The US economy was a major focus during the week. The dollar was unable to extend or sustain the correction seen the previous week and dipped lower to test support levels beyond 1.49 against the Euro as risk appetite improved.

The US ISM index for the manufacturing sector was stronger than expected with an increase to 55.7 for October from 52.6 the previous month and this was the strongest figure since 2006. The pending home sales data was also robust with a further 6.1% increase for September after a 6.4% increase the previous month.


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The services-sector index edged lower to 50.6 from 50.9 the previous month compared with expectations of a small increase. The data will reinforce fears over underlying vulnerability in the economy, especially as services are much larger that the manufacturing sector.

The ADP report recorded a private-sector employment decline of 203,000 for October which was slightly worse than expected, although it was an improvement from the previous month. The US economic data was slightly stronger than expected with jobless claims falling to 512,000 in the latest week from a revised 532,000 previously. There was a further strong gain in productivity for the third quarter and a sharp drop in unit labour costs as companies cut employment aggressively.

The monthly employment data was weaker than expected with a 203,000 decline in non-farm payrolls while unemployment rose to a 26-year high of 10.2%.

As expected, the Federal Reserve left the Fed funds rate on hold in the 0.0 – 0.5% range following the latest FOMC meeting. The Fed maintained that the economy was improving while the declines in employment and business investment had slowed.

There were still important areas of vulnerability and, critically, the Fed maintained the commitment to maintain interest rates at exceptionally low levels for an extended period. There was some reduction in agency debt purchases, primarily due to a lack of securities, with the Fed moving very slowly towards lessening the degree of stimulus.

There were increased fears over the European banking sector which undermined confidence and also reminded investors of the underlying Euro-zone structural vulnerabilities. Fitch also downgraded its credit rating for Ireland.

The Euro-zone retail sales data was weaker than expected with a further 0.7% decline for September to give a 3.6% annual decline, maintaining fears over the outlook for consumer spending.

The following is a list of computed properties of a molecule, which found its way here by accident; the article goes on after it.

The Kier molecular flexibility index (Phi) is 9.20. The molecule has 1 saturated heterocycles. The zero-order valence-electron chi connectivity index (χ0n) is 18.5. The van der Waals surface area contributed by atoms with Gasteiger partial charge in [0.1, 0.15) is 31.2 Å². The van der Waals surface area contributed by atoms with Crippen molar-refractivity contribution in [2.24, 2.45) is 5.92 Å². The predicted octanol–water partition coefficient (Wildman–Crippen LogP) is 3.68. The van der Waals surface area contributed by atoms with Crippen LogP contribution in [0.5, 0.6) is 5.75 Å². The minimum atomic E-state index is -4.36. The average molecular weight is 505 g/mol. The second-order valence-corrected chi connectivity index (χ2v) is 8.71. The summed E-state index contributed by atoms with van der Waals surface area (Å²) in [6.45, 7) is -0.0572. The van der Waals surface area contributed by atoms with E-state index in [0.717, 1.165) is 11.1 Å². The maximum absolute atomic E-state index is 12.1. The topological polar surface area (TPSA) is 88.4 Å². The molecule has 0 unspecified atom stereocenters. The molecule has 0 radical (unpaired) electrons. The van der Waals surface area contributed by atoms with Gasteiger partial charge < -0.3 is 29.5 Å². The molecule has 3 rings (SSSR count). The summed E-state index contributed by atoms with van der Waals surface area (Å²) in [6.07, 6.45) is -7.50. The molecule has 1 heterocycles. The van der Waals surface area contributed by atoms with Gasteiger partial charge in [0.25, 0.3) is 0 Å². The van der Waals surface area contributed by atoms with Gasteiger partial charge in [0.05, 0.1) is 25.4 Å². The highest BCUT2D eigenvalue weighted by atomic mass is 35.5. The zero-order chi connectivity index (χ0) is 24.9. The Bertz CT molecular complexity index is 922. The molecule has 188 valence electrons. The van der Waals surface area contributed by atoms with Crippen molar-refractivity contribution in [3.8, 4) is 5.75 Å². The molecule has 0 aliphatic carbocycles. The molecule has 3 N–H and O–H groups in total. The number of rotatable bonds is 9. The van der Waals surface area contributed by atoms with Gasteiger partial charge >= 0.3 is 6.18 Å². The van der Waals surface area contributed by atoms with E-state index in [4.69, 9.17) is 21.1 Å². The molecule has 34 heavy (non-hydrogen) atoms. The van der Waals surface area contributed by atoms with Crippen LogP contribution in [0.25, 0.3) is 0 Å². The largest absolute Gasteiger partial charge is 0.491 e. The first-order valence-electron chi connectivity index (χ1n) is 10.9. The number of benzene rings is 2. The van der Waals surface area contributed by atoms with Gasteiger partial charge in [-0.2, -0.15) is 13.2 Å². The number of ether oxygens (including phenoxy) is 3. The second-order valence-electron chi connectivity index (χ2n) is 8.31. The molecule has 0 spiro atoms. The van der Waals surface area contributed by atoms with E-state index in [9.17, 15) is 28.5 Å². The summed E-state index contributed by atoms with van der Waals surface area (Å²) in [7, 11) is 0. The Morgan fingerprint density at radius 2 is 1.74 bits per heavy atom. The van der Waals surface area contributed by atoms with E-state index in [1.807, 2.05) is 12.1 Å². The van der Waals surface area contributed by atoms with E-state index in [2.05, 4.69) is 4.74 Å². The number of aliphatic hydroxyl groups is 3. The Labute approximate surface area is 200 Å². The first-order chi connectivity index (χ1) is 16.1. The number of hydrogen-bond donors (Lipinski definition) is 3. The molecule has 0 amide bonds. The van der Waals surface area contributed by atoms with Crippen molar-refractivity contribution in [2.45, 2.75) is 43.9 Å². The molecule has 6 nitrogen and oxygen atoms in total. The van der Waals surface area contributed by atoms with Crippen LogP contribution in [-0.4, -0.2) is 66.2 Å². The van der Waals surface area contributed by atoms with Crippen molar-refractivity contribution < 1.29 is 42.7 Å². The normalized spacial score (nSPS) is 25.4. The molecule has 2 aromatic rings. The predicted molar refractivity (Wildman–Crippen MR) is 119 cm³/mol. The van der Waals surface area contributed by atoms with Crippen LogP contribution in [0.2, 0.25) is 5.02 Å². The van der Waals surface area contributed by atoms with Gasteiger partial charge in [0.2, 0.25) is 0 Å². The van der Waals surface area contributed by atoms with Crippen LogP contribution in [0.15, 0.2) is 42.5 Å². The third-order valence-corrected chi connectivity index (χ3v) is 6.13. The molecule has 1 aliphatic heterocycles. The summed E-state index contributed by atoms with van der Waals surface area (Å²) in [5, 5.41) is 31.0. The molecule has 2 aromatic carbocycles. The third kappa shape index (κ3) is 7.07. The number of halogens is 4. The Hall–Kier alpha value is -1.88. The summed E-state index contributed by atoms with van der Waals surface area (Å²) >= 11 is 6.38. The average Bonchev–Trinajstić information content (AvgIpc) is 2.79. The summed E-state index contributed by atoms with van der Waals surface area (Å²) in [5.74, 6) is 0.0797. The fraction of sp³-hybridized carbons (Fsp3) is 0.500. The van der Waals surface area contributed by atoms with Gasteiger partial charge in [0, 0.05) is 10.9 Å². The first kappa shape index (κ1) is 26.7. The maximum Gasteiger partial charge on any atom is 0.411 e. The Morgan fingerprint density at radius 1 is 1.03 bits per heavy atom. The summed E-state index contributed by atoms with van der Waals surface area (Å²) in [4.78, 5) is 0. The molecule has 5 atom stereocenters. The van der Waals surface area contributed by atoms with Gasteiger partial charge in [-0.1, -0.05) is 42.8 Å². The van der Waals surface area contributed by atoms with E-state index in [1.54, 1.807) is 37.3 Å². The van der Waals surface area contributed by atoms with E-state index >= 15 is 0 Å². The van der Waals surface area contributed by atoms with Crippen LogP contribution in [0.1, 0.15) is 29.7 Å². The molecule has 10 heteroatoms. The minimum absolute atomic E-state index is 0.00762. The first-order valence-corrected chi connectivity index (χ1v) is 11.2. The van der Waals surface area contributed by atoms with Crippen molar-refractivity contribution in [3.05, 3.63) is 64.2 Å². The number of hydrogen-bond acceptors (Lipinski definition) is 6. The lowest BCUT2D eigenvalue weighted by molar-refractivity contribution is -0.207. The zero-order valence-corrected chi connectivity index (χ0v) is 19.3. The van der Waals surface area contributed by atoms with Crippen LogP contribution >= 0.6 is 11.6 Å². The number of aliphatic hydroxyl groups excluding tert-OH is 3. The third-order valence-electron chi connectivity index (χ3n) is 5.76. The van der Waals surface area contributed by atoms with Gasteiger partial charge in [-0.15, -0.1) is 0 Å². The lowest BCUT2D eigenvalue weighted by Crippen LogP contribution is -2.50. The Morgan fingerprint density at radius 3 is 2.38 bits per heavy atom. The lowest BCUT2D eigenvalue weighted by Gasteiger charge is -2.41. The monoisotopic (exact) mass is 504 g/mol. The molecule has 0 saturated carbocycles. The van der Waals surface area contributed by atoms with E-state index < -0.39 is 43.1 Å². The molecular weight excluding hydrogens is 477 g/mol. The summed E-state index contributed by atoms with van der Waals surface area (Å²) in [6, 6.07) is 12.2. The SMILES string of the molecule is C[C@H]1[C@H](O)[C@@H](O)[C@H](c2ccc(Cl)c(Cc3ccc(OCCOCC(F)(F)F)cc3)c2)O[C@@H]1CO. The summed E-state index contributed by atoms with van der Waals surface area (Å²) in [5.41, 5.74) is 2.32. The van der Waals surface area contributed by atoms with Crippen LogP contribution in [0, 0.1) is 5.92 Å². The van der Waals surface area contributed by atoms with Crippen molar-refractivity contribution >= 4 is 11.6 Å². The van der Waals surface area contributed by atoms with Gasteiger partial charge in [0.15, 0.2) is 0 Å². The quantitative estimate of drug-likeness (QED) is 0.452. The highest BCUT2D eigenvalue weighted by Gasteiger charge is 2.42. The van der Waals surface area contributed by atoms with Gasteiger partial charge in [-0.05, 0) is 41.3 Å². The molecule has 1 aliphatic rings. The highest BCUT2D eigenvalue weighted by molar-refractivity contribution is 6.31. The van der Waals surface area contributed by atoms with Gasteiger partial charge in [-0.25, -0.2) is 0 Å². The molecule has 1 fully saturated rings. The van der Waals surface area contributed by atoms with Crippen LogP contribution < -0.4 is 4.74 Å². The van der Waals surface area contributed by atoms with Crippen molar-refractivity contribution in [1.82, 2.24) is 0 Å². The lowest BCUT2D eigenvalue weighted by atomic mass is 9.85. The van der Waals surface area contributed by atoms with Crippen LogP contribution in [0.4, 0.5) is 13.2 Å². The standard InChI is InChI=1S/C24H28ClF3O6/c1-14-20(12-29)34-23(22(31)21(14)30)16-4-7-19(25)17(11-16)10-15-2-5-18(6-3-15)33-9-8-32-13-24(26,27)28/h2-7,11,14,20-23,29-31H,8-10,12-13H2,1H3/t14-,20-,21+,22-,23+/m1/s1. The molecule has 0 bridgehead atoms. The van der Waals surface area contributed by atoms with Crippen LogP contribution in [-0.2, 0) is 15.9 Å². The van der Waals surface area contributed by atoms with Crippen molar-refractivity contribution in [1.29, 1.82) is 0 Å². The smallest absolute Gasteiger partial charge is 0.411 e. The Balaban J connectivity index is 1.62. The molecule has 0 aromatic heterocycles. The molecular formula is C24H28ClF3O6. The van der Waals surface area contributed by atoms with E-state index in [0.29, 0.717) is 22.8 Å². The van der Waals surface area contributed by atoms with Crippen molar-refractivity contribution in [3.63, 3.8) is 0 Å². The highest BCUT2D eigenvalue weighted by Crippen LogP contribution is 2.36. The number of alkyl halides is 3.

There were no policy surprises from the ECB with interest rates left on hold at 1.00% following the latest council meeting. Bank President Trichet maintained a tone of cautious optimism over the economy, repeating his expectations for a very slow recovery while he drew attention to falling money supply and private loans. Trichet suggested that extreme liquidity measures would be gradually withdrawn during 2010. There were no substantive comments on the Euro from the bank head.

The Euro failed to hold its best levels following the US payroll data.

The dollar was unable to break above 91.50 against the Japanese yen and dipped to re-test support levels below 90. There was very choppy yen trading on the European crosses with net yen gains later in the week following the US data.

Bank of Japan Governor Shirakawa stated in comments on Wednesday that downward pressure on prices would continue, maintaining pressure for the central bank to maintain a very loose monetary policy. The Finance Ministry has also pledged additional policy measures next fiscal year to curb the budget deficit.

The UK PMI index for the manufacturing sector was significantly stronger than expected at a two-year high of 53.7 from a revised 49.9 figure the previous month. The services-sector index was also stronger than expected with a rise to a 56.9 from 55.3 and this was the highest figure since September 2007. The construction PMI index weakened to 46.2 for October from 46.7, maintaining unease over the sector.

The government announced a further support package for the UK banks as part of a wider restructuring scheme and the additional support could be close to GBP40bn. 


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At the Bank of England MPC meeting, interest rates were left on hold at 0.50% as expected. The MPC also announced a further GBP25bn increase in the quantitative easing target to GBP200bn.

The bank was slightly more confident of a recovery in the economy, but still very concerned that the economy is facing a shortage of credit as the banks work to repair their balance sheets. The bank recognised that this is a difficult balancing act and there were concerns over potential policy errors over the next few months.

The latest NIESR data recorded an estimated 0.4% GDP decline in the three months to October which was weaker than expected. The data maintained fears that the UK recovery will lag behind other major economies.

There will be increased fears over the government debt position, especially as confidence is already very fragile. There will also be unease over underlying financial-sector vulnerability which will tend to be a negative factor for the currency.

Sterling strengthened to above 1.66 against the dollar following the decision, supported in part by a fragile dollar, and was able to consolidate above 1.65 on Friday. Sterling also held stronger than 0.90 against the Euro.